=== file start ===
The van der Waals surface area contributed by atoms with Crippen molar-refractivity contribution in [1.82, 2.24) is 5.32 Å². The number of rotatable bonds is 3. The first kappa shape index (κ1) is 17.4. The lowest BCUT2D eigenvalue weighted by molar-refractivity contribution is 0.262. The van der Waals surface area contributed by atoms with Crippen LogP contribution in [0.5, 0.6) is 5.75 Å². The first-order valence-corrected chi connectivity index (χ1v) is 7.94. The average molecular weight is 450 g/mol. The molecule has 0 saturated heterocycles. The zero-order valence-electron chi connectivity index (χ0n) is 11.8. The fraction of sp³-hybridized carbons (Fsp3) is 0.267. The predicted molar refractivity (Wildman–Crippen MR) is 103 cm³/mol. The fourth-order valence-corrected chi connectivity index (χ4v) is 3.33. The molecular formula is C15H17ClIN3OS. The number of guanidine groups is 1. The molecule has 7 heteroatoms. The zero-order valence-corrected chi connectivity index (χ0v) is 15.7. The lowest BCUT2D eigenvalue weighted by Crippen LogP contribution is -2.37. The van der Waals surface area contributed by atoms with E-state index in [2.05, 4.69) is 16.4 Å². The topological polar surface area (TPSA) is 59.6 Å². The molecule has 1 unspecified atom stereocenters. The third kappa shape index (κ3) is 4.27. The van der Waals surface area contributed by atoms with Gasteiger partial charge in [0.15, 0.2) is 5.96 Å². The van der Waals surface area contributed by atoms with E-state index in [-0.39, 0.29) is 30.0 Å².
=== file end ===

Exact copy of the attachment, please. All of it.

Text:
The van der Waals surface area contributed by atoms with Crippen molar-refractivity contribution in [1.82, 2.24) is 5.32 Å². The number of rotatable bonds is 3. The first kappa shape index (κ1) is 17.4. The lowest BCUT2D eigenvalue weighted by molar-refractivity contribution is 0.262. The van der Waals surface area contributed by atoms with Crippen LogP contribution in [0.5, 0.6) is 5.75 Å². The first-order valence-corrected chi connectivity index (χ1v) is 7.94. The average molecular weight is 450 g/mol. The molecule has 0 saturated heterocycles. The zero-order valence-electron chi connectivity index (χ0n) is 11.8. The fraction of sp³-hybridized carbons (Fsp3) is 0.267. The predicted molar refractivity (Wildman–Crippen MR) is 103 cm³/mol. The fourth-order valence-corrected chi connectivity index (χ4v) is 3.33. The molecular formula is C15H17ClIN3OS. The number of guanidine groups is 1. The molecule has 7 heteroatoms. The zero-order valence-corrected chi connectivity index (χ0v) is 15.7. The lowest BCUT2D eigenvalue weighted by Crippen LogP contribution is -2.37. The van der Waals surface area contributed by atoms with E-state index in [2.05, 4.69) is 16.4 Å². The topological polar surface area (TPSA) is 59.6 Å². The molecule has 1 unspecified atom stereocenters. The third kappa shape index (κ3) is 4.27. The van der Waals surface area contributed by atoms with Gasteiger partial charge in [0.15, 0.2) is 5.96 Å². The van der Waals surface area contributed by atoms with E-state index in [-0.39, 0.29) is 30.0 Å².